The term “cloud” has become commonplace in today’s highly technology-oriented economy. What is it? According to Microsoft, “The cloud is not a physical entity, but instead is a vast network of remote servers around the globe which are hooked together and meant to operate as a single ecosystem. These servers are designed to either store and manage data, run applications, or deliver content or a service such as streaming videos, web mail, office productivity software, or social media.”

A subset of the cloud concept is the use of those remote servers and computing power to do analytics, including forensics and fraud detection. That market, cloud analytics, was worth about $13 billion in 2018 and, according to Fortune Business Insights, will increase to $72.4 billion by the end of 2026, a CAGR (compound annual growth rate) of 24.3%. This was reported in their new paper, Cloud Analytics Market Size.

The report sums up the reasons for this growth:

  • Cloud analytics is a platform that businesses can use to help make faster strategic decisions by giving them faster access to real time data.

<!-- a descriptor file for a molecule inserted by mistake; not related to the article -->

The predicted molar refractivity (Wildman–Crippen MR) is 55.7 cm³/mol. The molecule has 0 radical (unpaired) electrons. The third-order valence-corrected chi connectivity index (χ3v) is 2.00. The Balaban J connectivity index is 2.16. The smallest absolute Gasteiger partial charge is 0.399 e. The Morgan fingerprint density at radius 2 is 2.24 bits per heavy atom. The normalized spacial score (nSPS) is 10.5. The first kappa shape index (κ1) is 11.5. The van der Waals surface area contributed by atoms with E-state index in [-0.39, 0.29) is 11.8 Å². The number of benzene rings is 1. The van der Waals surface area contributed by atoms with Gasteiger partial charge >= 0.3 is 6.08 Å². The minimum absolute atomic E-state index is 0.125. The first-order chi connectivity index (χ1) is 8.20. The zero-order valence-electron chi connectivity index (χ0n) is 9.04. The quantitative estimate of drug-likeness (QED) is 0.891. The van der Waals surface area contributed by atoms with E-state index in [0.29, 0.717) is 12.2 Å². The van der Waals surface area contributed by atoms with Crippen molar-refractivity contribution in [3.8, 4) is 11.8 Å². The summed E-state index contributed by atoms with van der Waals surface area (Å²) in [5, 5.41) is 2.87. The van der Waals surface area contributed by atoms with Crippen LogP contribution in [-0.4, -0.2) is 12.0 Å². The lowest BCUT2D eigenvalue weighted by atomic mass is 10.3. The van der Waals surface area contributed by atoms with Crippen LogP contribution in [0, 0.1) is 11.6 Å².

• The ability of cloud analytics to enhance the business’s operations will have a direct impact on the growth of the market in the coming years.
  • The increasing use in fraud detection activities will lead to a wider product adoption across the world.
  • The use of IoT and AI will contribute to the growing demand for the product.
  • Cloud analytics help companies obtain detailed information of their users and subsequently eliminate the need for complex processes.
  • The increasing number of product launches by major companies, with the aim of catering to increasing consumer demand will aid the growth of the market in the forthcoming years.

For the construction industry, there are many opportunities to leverage the cloud. For instance, perhaps one of the most obvious for companies is improved efficiency and productivity. Now companies can easily connect to others in the field and this enables the ability to better manage cost and work scheduling.

Many construction firms also repot, another significant benefit to the cloud is collaboration among the project teams. Since managing projects and keeping costs inline tend to be tricky, contractors have been able to use the cloud as a way for teams to share documents and drawings without slowing down the progress of a projects. In many cases, this improved communication helps projects fall within the estimated budget. Thus, the cloud helps the entire team stay on schedule, ensuring projects are completed on time and on budget.

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